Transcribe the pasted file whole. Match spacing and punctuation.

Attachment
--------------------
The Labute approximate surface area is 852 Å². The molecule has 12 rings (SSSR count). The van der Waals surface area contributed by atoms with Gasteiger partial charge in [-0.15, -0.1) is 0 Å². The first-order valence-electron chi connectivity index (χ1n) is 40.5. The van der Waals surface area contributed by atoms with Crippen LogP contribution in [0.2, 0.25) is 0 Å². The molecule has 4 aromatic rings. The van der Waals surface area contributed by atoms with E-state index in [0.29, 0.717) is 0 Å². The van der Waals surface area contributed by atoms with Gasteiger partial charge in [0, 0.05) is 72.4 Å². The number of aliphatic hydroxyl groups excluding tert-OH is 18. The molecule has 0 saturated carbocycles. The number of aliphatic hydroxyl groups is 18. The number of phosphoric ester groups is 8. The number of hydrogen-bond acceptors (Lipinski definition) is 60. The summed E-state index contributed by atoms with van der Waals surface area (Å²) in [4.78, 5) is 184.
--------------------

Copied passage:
The Labute approximate surface area is 852 Å². The molecule has 12 rings (SSSR count). The van der Waals surface area contributed by atoms with Gasteiger partial charge in [-0.15, -0.1) is 0 Å². The first-order valence-electron chi connectivity index (χ1n) is 40.5. The van der Waals surface area contributed by atoms with Crippen LogP contribution in [0.2, 0.25) is 0 Å². The molecule has 4 aromatic rings. The van der Waals surface area contributed by atoms with E-state index in [0.29, 0.717) is 0 Å². The van der Waals surface area contributed by atoms with Gasteiger partial charge in [0, 0.05) is 72.4 Å². The number of aliphatic hydroxyl groups excluding tert-OH is 18. The molecule has 0 saturated carbocycles. The number of aliphatic hydroxyl groups is 18. The number of phosphoric ester groups is 8. The number of hydrogen-bond acceptors (Lipinski definition) is 60. The summed E-state index contributed by atoms with van der Waals surface area (Å²) in [4.78, 5) is 184.